Have you heard of the new ABC TV Show Blackish ?  In my Twitter, Facebook and list serve worlds it’s a frequent topic.  The show is loved and hated. It’s debated.  And, it’s creating dialogue that challenges our pop and media cultures.

Blackish is about a upper-middle class “black” family, with a father who is intent on raising his kids with some sense of black cultural identity. This comes in the face of contradictions and obstacles from various directions that insist his children be color-blind. Blackish is a good sitcom, I’m a fan. It hits home for me. blackish-e1410440798804

The show looks right into stereotypes not creating them – at least not to me. Blackish for the most part is superficially similar to parts of my life.  I connect to the show. I understand what it’s like to be the shows wife whose name is “Rainbow” all too well; to be the butt of family jokes on my blackness, my whiteness – or lack thereof.  I know what it’s like to live in a predominately “white” community and raise “black” children with a “black” man. My kids say they have a black and white mom. The standing joke is I order black but cook white.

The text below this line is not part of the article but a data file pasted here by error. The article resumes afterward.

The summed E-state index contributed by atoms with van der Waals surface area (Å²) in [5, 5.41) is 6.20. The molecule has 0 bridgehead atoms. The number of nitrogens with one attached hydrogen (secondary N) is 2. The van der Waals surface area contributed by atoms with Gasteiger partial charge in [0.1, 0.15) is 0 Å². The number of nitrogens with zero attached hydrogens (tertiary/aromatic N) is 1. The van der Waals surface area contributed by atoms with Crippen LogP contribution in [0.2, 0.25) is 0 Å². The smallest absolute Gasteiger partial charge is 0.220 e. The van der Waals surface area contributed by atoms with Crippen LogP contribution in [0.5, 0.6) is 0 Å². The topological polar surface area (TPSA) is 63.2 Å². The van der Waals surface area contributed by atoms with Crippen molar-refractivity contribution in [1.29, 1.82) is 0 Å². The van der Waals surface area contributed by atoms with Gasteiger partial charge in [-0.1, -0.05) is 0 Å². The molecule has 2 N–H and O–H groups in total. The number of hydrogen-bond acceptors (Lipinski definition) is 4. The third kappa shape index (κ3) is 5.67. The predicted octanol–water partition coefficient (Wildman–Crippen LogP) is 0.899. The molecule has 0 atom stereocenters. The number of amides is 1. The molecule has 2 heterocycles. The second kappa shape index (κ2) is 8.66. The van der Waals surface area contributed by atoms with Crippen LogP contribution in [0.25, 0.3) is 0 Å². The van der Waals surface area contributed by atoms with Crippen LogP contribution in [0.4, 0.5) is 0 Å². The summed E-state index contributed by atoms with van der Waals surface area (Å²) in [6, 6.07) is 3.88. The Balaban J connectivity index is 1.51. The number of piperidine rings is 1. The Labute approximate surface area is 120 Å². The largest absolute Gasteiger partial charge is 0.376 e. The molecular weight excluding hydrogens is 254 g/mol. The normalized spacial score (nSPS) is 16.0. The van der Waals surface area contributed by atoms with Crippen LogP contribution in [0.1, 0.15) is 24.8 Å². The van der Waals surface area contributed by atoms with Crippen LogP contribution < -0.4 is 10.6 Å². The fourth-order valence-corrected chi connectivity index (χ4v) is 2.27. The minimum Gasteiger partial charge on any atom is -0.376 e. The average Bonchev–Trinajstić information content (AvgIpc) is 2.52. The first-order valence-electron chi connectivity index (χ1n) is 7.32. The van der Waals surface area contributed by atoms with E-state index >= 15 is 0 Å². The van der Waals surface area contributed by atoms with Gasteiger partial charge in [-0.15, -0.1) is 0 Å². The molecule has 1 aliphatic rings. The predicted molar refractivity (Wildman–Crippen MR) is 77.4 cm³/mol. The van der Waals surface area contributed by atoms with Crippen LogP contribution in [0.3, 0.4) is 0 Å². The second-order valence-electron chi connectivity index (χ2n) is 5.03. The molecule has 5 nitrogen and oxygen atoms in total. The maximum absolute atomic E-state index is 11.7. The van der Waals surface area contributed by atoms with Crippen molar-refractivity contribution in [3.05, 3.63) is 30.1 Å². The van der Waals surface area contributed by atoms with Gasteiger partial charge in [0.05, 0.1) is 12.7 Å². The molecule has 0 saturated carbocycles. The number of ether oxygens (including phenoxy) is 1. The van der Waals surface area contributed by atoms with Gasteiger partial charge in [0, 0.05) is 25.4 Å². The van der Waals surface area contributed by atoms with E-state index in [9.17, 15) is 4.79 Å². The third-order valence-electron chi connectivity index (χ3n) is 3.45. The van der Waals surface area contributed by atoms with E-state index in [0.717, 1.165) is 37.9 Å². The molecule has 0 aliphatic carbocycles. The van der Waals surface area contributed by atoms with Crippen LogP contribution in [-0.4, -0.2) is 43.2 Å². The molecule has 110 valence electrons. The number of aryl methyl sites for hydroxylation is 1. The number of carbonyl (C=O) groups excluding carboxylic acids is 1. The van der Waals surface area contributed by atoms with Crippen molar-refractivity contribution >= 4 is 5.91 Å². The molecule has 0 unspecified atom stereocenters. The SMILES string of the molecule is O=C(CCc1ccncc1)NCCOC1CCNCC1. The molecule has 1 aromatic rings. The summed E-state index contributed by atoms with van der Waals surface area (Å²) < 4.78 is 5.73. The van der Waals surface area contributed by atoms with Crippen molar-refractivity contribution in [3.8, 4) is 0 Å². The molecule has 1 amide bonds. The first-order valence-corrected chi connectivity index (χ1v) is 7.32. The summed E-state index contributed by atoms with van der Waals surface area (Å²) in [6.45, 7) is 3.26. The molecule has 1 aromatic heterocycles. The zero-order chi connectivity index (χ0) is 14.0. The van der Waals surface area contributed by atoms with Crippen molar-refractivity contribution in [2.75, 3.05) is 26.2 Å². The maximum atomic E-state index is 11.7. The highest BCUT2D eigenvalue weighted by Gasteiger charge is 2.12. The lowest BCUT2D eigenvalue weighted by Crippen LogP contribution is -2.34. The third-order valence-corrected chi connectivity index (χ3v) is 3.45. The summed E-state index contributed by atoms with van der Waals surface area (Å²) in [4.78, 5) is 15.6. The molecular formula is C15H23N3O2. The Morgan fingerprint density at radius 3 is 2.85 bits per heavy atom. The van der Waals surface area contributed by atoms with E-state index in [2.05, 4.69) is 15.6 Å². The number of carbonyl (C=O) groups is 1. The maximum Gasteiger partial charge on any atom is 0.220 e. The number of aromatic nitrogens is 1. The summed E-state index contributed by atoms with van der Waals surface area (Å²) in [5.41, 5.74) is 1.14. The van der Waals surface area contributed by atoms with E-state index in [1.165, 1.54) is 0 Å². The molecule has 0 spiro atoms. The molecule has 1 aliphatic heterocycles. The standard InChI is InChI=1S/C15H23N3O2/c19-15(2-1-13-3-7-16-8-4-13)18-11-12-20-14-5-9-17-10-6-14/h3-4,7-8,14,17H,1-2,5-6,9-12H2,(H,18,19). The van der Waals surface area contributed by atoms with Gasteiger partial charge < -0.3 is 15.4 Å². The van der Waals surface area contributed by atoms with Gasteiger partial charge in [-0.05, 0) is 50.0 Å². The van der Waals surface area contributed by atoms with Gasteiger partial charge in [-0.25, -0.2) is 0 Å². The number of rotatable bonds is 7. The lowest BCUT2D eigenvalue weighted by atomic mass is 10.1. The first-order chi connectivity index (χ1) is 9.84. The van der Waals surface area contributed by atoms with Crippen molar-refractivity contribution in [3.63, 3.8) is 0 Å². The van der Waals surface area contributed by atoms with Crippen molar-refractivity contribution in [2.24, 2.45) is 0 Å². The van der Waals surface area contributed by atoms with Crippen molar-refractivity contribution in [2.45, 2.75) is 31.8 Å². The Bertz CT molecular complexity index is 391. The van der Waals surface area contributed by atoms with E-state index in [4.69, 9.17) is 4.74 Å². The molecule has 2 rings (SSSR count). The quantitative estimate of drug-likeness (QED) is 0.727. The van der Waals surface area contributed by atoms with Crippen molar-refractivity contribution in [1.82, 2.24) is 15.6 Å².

I could give Rainbow a few tips, every now and then. Because you see there’s a lot more to my story that makes me very distinct from Rainbow’s family, the Huxtable’s or the Brady’s. You see, I’m West Virginian, a Mountaineer, as we say (Yes even if you went to Marshall University, you‘re still a Mountaineer, but that’s a whole different comedy)

Blackish challenges me to think about the images Hollywood portrays. Would Hollywood or Broadway writers even believe or imagine a professional black “hillbilly” female as the lead of a show or play? I doubt it.  But if we remove skin-color and all it’s superficiality and just imagine a upper middle class Appalachian family on your Thursday night sitcom, or in a Broadway play, it would seem far-fetched if not impossible.

I look at the world very differently and I feel stereotypes from many  different angels.  I know they come in black and white, in shades of class. The greatest of these stereotypes and experiences I feel is often in my Appalachian-ness.

“Are there really black people in West Virginia?”

“You sure are pretty to be from West Virginia.”

Ish- like that.

Most Americans impress me when they know that West Virginia is a state. There are many unknown facts about West Virginia that inform our American identities and icons.  For example, did you know many of the American cultural icons are Affrilachian (African American Appalachian) from TD Jakes, to Henry Lois Gates, Bill Withers and Steve Harvey and the famous Bricktop. They are not just Appalachian but with roots in West Virginia, my home state who left West Virginia, with all their teeth in tact. In fact, have you seen Steve Harvey’s teeth? He’s got the best choppers in the business.